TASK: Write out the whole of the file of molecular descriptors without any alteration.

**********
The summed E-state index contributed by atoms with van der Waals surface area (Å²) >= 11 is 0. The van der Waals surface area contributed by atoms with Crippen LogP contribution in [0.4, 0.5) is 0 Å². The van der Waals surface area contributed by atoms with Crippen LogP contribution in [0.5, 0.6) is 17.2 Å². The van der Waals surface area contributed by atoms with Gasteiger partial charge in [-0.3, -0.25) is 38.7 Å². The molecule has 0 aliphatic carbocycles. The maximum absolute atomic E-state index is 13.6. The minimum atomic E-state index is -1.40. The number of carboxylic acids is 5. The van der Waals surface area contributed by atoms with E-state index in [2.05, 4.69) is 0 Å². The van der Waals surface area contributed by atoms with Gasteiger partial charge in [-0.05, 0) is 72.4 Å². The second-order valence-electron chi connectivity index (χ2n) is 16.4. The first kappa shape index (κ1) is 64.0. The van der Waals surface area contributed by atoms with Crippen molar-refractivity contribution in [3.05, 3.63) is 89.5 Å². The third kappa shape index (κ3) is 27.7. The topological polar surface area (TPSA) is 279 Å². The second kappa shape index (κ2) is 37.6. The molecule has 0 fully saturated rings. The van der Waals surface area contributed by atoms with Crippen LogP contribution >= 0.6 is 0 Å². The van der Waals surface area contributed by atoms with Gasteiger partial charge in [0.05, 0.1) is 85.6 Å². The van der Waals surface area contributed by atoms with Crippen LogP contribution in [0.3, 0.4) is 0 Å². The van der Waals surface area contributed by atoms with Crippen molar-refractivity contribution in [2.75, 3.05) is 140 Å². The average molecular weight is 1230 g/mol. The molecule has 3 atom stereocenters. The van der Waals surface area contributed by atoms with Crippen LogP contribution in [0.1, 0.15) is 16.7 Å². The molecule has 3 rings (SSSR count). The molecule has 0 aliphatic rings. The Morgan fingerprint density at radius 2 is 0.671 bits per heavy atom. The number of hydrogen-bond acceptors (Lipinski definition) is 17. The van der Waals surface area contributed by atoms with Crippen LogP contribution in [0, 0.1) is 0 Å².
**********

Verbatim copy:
The summed E-state index contributed by atoms with van der Waals surface area (Å²) >= 11 is 0. The van der Waals surface area contributed by atoms with Crippen LogP contribution in [0.4, 0.5) is 0 Å². The van der Waals surface area contributed by atoms with Crippen LogP contribution in [0.5, 0.6) is 17.2 Å². The van der Waals surface area contributed by atoms with Gasteiger partial charge in [-0.3, -0.25) is 38.7 Å². The molecule has 0 aliphatic carbocycles. The maximum absolute atomic E-state index is 13.6. The minimum atomic E-state index is -1.40. The number of carboxylic acids is 5. The van der Waals surface area contributed by atoms with E-state index in [2.05, 4.69) is 0 Å². The van der Waals surface area contributed by atoms with Gasteiger partial charge in [-0.05, 0) is 72.4 Å². The second-order valence-electron chi connectivity index (χ2n) is 16.4. The first kappa shape index (κ1) is 64.0. The van der Waals surface area contributed by atoms with Crippen molar-refractivity contribution in [3.05, 3.63) is 89.5 Å². The third kappa shape index (κ3) is 27.7. The topological polar surface area (TPSA) is 279 Å². The second kappa shape index (κ2) is 37.6. The molecule has 0 fully saturated rings. The van der Waals surface area contributed by atoms with Crippen LogP contribution >= 0.6 is 0 Å². The van der Waals surface area contributed by atoms with Gasteiger partial charge in [0.05, 0.1) is 85.6 Å². The van der Waals surface area contributed by atoms with Crippen LogP contribution in [0.3, 0.4) is 0 Å². The van der Waals surface area contributed by atoms with Crippen molar-refractivity contribution in [2.75, 3.05) is 140 Å². The average molecular weight is 1230 g/mol. The molecule has 3 atom stereocenters. The van der Waals surface area contributed by atoms with Crippen LogP contribution in [0.1, 0.15) is 16.7 Å². The molecule has 3 rings (SSSR count). The molecule has 0 aliphatic rings. The Morgan fingerprint density at radius 2 is 0.671 bits per heavy atom. The number of hydrogen-bond acceptors (Lipinski definition) is 17. The van der Waals surface area contributed by atoms with Crippen LogP contribution in [0, 0.1) is 0 Å².